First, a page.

A limp handshake is widely seen as a sign of insecurity, just as a firm handclasp is assumed to express confidence. But there are numerous other types of handshakes, all with very distinct meanings. These include:
- The Palm-Down: In this scenario, an individual either offers his hand with the palm facing down or initiates a handshake normally before twisting his hand so he is on top. This is an aggressive gesture is intended to convey that they will be in control of the forthcoming discussion/negotiation.
- The Glove: The meaning behind clasping someone’s hand with both of your hands varies significantly based on the connection between the two individuals. If the two parties already had an existing relationship, “The Glove,” done sincerely, is an expression of kindness or sympathy. However, if no prior connection existed, this gesture is a power play masquerading as empathy.
- The Double Glove: In this forceful response to “The Glove,” the original victim uses his free hand to envelop the offending party’s outside hand. It is a very clear message that you are one to be reckoned with.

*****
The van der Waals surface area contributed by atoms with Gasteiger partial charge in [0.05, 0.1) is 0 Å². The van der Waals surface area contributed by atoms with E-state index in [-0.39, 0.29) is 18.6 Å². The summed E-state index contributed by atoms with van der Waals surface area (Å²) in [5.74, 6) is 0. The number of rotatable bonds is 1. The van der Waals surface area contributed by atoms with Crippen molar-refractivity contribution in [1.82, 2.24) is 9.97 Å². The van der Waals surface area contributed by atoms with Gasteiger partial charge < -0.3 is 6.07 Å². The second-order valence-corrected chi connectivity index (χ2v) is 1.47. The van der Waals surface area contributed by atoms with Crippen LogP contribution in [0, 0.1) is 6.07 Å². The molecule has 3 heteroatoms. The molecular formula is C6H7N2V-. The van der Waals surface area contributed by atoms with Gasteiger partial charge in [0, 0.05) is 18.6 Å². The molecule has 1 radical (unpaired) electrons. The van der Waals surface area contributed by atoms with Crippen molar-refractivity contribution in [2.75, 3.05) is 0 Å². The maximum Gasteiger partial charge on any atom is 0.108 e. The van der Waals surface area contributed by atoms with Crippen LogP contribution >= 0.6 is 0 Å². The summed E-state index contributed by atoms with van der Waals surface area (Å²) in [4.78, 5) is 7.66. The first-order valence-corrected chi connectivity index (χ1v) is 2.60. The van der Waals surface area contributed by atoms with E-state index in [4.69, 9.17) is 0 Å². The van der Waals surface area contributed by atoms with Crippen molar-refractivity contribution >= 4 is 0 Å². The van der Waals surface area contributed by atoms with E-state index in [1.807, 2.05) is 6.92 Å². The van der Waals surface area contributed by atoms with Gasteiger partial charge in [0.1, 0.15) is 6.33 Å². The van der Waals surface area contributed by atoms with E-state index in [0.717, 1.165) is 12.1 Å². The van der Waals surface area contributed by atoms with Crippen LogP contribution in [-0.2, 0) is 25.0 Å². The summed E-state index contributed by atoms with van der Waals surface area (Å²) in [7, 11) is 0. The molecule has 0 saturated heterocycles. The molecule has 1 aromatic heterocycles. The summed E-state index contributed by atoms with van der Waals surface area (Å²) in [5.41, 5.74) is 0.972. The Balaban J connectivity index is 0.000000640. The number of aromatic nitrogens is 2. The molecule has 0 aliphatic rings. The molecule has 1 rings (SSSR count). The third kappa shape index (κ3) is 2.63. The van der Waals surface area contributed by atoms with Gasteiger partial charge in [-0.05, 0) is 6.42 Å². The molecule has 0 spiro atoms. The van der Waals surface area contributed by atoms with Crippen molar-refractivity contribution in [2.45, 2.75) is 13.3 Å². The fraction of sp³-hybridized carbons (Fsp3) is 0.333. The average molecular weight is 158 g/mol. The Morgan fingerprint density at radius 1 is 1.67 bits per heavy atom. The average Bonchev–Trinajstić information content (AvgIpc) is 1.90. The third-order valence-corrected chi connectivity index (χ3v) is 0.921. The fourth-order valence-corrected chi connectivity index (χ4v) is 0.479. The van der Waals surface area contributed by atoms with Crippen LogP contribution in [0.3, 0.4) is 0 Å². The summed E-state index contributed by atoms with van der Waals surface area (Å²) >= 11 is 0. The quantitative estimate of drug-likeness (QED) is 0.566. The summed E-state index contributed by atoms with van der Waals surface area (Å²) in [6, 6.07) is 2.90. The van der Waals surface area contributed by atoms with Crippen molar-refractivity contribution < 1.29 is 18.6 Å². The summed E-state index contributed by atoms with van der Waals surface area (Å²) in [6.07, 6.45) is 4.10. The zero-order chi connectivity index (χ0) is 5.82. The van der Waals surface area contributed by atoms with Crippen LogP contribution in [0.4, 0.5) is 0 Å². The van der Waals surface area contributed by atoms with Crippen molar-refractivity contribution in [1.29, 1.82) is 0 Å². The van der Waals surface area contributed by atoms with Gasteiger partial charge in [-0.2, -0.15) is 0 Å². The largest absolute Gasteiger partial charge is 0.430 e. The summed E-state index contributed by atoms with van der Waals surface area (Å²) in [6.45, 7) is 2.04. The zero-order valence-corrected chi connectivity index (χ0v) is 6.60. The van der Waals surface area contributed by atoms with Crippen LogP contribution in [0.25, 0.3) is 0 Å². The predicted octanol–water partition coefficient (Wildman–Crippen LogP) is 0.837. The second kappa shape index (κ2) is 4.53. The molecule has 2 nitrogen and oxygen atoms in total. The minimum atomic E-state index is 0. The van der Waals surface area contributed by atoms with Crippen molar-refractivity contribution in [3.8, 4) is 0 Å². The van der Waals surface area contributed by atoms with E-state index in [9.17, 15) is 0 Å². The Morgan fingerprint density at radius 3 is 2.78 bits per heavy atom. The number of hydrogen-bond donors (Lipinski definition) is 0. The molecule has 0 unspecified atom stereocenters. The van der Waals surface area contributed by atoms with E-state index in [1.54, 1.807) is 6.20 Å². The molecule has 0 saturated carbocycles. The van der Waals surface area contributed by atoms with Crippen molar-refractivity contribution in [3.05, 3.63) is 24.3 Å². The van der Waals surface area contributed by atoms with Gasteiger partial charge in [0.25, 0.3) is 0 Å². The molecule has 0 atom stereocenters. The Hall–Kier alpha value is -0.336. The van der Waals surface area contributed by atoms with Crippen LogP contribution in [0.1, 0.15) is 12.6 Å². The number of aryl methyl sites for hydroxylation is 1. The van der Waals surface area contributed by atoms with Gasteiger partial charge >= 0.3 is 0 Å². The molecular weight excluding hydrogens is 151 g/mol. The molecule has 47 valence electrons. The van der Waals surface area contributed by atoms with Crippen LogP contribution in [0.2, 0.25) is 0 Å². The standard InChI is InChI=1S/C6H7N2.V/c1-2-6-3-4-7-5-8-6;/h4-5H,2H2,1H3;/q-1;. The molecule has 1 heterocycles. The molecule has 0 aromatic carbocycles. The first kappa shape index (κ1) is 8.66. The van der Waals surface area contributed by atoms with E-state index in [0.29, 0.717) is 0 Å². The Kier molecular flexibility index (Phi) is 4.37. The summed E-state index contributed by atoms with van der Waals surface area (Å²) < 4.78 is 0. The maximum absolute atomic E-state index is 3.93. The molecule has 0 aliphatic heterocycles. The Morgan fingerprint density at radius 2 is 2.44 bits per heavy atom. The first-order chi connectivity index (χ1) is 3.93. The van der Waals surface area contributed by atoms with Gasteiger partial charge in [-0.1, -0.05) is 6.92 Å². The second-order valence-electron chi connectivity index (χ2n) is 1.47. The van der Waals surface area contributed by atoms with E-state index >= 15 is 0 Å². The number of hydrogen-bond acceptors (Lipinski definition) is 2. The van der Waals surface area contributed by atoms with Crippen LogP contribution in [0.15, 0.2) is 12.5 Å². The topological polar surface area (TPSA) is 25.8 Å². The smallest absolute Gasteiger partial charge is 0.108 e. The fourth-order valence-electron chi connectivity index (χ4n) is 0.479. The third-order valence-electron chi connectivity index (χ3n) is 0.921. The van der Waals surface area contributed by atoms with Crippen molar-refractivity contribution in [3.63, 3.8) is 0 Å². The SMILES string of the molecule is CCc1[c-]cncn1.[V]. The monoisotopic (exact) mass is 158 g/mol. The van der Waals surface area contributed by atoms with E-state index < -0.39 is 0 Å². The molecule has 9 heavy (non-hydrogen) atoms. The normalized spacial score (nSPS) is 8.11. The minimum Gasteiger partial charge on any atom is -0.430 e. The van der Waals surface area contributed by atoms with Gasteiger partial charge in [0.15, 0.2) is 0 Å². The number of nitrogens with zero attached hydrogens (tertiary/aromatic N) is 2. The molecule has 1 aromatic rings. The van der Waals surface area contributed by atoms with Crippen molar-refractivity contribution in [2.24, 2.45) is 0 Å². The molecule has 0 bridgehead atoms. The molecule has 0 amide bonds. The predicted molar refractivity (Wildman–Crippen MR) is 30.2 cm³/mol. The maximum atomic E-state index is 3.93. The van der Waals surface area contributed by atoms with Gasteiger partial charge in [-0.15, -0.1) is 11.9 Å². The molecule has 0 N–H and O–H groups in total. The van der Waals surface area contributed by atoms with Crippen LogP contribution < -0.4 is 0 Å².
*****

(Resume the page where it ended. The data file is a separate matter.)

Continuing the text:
- The Catch-And-Release: A quick grasp and release is a dismissive gesture. This individual has no interest in you or your needs. Protect yourself by allowing this person to say what he/she feels they must say, thank them for their input, and then excuse yourself to attend to an unspecified urgent matter.
- The Arm Grab: This is a more refined form of “The Glove” wherein one party takes their free hand and touches or takes hold of the other person’s forearm, elbow, bicep, or shoulder. In an existing relationship – especially paternal ones — this can be a very genuine display of compassion and support. However, this gesture is often “hijacked” by unconnected others so they may appear caring and sincere when they are actually conveying their control over the other party. The higher they place their free hand on your arm, the more aggressive and controlling the intent. Additionally, politicians further distort this gesture by using the “bicep/shoulder grab” as a blocking gesture to ensure they are not caught in an unexpected or embarrassing hug.